by Carmina Masoliver

The Place for Poetry’ conference at Goldsmiths took place from the 7-8th May, and I attended it with She Grrrowls, as well as within my poetry collective, Kid Glove.

Hannah Silva, known for her success as a poet both on page and on stage, delivered her research on ‘Repositioning Performance.’ It was filled with quotations, energy, and analysis of a Salena Godden performance. Immediately it linked to the ever-complex discussion about the page/stage divide, connecting to Malika Booker’s paper later, as well as the She Grrrowls Q&A, whereby BME (Black and Minority Ethnic) poetry is positioned as ‘performance’ or ‘spoken word.’

As a rebuttal to this, Silva noted quotations from various poets. Lemn Sissay asserting ‘”spoken word” is the newest way of describing the oldest and greatest art form on earth’ — in other words, poetry. Kayo Chingonyi also commented on the racialised aspect of the term, and the assumption that it means the writing isn’t as good. Hence why there may be a resistance now to be associated with performer labels. Nevertheless, Silva’s discussion proved that poetry that is performed is deserved of a critique in academia in the same way as that of solely the page.

(Lemn Sissay © yardstick)


Andrea Macrae built on this discussion, coming from the angle of a linguist, rather than a poetry practitioner. She questioned whether the gap between ‘page’ and ‘stage’ poetry was a kind of spectrum, rather than a case of being categorised in either one or the other. The analysis of Sarah Kay’s YouTube performance of ‘And Found’ provided a unique way of critiquing poetry that is performed in front of an audience. Whilst listening as someone who practices the same art form, it was a rather self-conscious process to hear about the considerations within the visual, auditory, and verbal — it was refreshing to see an insight from a different perspective.

poetry that is performed is deserved of a critique in academia in the same way as that of solely the page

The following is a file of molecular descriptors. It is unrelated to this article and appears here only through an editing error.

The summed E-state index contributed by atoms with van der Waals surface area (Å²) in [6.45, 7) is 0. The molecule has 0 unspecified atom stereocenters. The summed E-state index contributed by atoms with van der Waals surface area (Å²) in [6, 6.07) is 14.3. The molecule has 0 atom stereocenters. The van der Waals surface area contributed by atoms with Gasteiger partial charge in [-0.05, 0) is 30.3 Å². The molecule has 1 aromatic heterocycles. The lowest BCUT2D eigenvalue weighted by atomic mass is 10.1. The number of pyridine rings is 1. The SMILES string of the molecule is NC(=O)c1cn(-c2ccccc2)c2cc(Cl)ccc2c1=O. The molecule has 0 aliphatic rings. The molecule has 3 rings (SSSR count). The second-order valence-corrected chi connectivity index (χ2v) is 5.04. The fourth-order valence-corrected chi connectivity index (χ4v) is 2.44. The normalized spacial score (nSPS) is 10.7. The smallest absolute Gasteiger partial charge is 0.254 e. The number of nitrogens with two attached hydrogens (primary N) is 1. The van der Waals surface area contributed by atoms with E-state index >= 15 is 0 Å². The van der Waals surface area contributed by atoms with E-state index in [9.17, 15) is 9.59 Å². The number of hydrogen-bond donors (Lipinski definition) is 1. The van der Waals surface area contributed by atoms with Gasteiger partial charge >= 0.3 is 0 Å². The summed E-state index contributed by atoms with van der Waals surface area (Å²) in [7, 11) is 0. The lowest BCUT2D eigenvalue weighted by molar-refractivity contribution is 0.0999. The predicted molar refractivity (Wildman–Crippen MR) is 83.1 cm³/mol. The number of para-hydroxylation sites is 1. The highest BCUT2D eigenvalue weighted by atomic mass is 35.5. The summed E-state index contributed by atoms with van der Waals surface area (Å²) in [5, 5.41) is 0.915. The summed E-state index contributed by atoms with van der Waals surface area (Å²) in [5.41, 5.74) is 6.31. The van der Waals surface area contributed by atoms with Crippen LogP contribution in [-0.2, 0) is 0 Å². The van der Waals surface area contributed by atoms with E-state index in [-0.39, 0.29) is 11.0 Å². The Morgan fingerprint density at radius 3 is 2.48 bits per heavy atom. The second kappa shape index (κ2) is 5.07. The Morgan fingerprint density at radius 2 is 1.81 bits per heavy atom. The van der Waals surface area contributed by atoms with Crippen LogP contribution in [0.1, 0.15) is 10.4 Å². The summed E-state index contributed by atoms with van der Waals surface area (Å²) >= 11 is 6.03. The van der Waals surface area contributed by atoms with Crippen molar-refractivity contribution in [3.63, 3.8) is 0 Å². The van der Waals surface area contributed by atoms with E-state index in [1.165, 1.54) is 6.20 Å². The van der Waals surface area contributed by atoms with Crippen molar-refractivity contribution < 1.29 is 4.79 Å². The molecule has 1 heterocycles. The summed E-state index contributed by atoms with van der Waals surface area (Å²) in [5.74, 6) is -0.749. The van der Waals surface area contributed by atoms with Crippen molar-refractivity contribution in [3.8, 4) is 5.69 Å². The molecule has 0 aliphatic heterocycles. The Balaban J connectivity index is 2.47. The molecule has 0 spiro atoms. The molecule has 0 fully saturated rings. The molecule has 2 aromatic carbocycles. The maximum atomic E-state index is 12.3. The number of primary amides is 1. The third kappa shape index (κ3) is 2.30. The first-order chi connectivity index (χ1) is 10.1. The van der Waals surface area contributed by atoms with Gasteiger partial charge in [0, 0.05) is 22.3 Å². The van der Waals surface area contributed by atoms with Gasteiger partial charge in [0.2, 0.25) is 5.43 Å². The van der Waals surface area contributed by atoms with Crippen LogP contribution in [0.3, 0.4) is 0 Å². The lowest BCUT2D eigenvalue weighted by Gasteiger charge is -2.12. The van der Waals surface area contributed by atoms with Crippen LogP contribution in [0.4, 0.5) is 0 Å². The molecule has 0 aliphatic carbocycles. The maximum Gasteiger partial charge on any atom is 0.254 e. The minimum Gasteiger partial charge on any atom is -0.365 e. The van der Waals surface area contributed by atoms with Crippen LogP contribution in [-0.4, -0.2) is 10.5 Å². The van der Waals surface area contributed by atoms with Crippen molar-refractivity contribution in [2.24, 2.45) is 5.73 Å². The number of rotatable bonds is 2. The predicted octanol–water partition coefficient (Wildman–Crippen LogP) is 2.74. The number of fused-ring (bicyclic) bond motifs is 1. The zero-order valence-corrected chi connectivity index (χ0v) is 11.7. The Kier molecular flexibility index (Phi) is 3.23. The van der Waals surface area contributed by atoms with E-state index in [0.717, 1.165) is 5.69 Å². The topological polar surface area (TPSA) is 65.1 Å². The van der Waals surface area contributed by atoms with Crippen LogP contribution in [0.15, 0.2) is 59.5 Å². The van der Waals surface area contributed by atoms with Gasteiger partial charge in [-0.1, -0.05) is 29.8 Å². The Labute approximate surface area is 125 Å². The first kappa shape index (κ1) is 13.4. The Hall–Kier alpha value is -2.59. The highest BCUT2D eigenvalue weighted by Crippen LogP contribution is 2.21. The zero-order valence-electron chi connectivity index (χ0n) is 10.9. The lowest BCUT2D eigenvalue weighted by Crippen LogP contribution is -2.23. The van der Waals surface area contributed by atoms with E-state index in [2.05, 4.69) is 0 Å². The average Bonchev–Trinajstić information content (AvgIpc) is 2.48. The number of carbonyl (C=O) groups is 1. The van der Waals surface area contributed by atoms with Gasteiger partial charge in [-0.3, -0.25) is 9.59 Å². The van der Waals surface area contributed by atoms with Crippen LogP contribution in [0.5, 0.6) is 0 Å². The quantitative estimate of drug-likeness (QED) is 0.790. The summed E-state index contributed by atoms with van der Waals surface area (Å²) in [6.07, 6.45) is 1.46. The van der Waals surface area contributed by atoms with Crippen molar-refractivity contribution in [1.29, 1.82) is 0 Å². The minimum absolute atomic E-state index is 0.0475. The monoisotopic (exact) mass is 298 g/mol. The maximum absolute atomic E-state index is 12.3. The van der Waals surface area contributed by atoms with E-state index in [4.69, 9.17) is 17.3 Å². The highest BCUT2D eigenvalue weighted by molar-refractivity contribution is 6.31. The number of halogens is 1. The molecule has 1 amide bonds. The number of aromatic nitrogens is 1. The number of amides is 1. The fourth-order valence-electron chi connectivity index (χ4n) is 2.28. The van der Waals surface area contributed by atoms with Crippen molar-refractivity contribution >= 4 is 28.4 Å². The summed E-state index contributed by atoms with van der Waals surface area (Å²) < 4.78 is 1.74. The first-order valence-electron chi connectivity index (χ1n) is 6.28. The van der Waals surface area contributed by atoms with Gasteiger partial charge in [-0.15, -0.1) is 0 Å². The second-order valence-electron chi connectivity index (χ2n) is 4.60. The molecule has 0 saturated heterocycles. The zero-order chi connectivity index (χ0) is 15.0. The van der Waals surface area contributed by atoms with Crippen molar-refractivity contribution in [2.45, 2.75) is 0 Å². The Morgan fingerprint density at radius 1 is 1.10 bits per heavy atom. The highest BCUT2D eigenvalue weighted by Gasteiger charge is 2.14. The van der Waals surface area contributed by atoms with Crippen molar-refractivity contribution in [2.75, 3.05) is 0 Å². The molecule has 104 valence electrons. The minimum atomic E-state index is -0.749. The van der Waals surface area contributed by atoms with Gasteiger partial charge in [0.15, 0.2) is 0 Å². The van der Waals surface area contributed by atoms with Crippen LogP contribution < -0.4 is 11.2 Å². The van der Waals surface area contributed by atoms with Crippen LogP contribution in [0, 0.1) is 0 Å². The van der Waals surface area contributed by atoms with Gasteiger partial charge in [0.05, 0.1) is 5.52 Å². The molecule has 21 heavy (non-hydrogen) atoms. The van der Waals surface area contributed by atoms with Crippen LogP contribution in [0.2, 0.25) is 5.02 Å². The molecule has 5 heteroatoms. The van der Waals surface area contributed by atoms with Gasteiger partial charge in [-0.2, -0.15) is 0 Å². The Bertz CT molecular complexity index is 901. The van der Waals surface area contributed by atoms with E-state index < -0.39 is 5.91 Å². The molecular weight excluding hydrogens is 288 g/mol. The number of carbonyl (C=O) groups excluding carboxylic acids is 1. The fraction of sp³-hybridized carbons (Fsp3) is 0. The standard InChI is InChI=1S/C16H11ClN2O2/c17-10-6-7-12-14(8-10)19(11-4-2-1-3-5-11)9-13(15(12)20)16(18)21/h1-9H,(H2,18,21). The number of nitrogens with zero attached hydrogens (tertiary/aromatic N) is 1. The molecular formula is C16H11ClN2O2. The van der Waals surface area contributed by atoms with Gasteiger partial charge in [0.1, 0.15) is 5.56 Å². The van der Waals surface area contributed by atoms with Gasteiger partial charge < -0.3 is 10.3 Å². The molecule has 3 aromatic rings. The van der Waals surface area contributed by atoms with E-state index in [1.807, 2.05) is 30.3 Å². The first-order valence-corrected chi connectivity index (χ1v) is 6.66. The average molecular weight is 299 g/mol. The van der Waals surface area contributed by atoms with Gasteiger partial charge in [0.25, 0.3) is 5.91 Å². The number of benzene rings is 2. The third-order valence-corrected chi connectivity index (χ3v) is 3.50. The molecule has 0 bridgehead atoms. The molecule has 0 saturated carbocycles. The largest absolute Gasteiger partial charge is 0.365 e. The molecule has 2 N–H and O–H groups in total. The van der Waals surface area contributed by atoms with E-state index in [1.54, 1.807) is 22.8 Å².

(Sarah Kay © kaysarahsera)

Malika Booker’s paper was ‘Towards a Black British Poetic Aesthetic,’ with a study on Chingonyi, Jacob Sam-La Rose and Patience Agbabi. Agbabi’s work was cited as a ‘manifesto of identity’ made up of her experience being fostered by a white family, whilst also partly growing up with her biological family, touching on both gender and race. Sam-La Rose was also said to similarly connect to a wider political context to the personal, often articulating a male identity and issues of masculinity.

In work such as ‘Breaking Silence,’ sound is important and both poets utilise music through a connection with hip-hop. Chingonyi is then representative of a new generation, having grown up on jungle, grime, and garage music. Situated in an urban landscape, he was said to be specifically depicting a Black British experience, in all its multitude. Booker concluded that each poet could offer a whole paper.

(Kayo Chingonyi © youngpoetsnetwork)


I could not attend the second day, when it was revealed that we would suffer from a majority Conservative government for the next five years. No doubt there was more original and important work on this niche: the antidote of poetry.


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